Flat front doors

With your flat front door, you need to achieve a balance between security from intruders, preventing the spread of fire, and enabling emergency access and exit.

Basic construction

A flat front door should be of solid construction in order to prevent intruder access and fire protection. Panel doors with sheets of thin ply on a frame are only suitable for internal doors inside the flat. 

If purchasing a new uPVC door, make sure it meets the PAS024:2016 standard. You should also purchase an entire door set, including frames, rather than trying to fit a secure door to an insecure frame.

A timber flat front door should be at least 45mm deep, have secure hinges secured by long screws, have internal beading to any glass, and a letter box with an internal cover plate placed above floor level, so that mail can drop down out of reach. Consider fitting a door viewer and a chain.


Your flat front door is generally your main means of escape if there is a fire, so you need to fit 'escape locks' that can be opened from the inside by a single action without the use of a key. Do not fit deadlocks, metal security doors, or grilles as the fire service may not be able to break through these to rescue you if there is a fire. If you are concerned that this does not provide sufficient security, consult Police Scotland's architectural liaison service by email (Architectural.Liaison@scotland.pnn.police.uk) or by calling 101. 


Check the keyholes, letterbox opening, and gaps around the edges. A good fire resistant front door will generally provide good thermal efficiency and improve your EPC rating. Older panel doors can have their energy efficiency improved by gluing a thin layer of plywood over the thinner panels. This may require removing the beading and applying a new decorative moulding after the boards have been glued in place.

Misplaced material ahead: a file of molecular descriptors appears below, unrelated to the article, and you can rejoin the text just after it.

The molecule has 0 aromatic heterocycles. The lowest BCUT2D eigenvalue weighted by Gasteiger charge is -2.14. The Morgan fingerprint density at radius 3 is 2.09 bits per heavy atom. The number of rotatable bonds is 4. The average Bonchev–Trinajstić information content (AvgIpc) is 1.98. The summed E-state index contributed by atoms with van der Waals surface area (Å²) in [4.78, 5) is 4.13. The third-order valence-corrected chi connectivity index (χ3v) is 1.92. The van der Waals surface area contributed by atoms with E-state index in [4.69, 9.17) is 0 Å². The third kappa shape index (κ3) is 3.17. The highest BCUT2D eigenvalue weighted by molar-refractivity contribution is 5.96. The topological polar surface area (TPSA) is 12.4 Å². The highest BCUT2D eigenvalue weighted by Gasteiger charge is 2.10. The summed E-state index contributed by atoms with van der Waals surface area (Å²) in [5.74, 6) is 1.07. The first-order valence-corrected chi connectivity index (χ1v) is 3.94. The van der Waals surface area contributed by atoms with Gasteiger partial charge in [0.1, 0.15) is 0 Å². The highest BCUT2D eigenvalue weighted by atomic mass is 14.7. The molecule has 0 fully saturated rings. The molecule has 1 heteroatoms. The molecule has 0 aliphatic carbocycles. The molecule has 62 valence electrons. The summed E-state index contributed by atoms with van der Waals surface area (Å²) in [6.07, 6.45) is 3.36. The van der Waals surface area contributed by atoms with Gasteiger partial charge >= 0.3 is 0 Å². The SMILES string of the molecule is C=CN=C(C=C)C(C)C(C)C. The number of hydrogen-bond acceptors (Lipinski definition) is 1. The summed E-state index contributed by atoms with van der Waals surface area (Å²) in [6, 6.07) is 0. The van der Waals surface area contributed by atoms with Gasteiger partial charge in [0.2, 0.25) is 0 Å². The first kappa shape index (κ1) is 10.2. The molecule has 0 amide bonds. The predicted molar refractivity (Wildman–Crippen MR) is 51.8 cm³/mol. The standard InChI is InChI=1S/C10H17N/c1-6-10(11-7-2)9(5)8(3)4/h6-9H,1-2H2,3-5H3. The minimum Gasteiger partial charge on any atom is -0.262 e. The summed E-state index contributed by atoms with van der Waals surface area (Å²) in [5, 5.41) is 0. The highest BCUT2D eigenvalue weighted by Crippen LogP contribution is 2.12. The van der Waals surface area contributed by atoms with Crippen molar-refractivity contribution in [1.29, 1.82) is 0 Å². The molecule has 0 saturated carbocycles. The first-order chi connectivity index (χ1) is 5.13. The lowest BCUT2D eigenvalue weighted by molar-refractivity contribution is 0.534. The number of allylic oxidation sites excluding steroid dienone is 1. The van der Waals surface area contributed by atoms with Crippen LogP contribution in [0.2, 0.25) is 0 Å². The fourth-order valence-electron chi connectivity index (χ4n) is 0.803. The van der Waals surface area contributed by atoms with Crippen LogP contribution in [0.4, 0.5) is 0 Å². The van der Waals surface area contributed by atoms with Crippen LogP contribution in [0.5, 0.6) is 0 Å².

Fire safety

Each flat door that opens into the close stairwell should be fire and smoke proof, and designed to resist fire for at least one hour (medium duration). A 'solid core' door, as discussed above, should achieve this.

The surrounding frame and gaps between the door and frame are also important. Older doors may have a deeper 25mm 'check' formed in the frame. This can work for short duration fire doors, but new fire doors and 60-minute medium duration fire doors should have intumescent seals set into the door or the door frame. The intumescent material expands in the event of a fire and seals any gap. In addition, the door should resist smoke, so a 'smoke seal' should also be fitted around the door or frame. This is normally a thin plastic fin or brush that closes any gap. 

A fire door should be fitted with a door closer. This ensures the flat door is kept closed, except when entering and exiting. These are usually fitted at the head of the door, but hinge closers and sprung closers may also be used. They must all ensure the door actually closes shut against the side checks of the door frame. Be careful that you don't get locked out!

Fireproofing internal panel doors

Where an internal door needs to be fireproofed, this can be achieved by adding intumescent material to the panel, and then covering with a thin fireproof card material. The timber surfaces are then painted with an intumescent paint. The resistance of the door will depend on its original thickness, but usually older traditional panelled doors that are at least 44mm thick can be upgraded to one hour's fire protection.

Further information:

Master Locksmiths Association

Police Scotland 'How strong should my windows and doors be?'

Secured By Design 'Advice when buying new doors'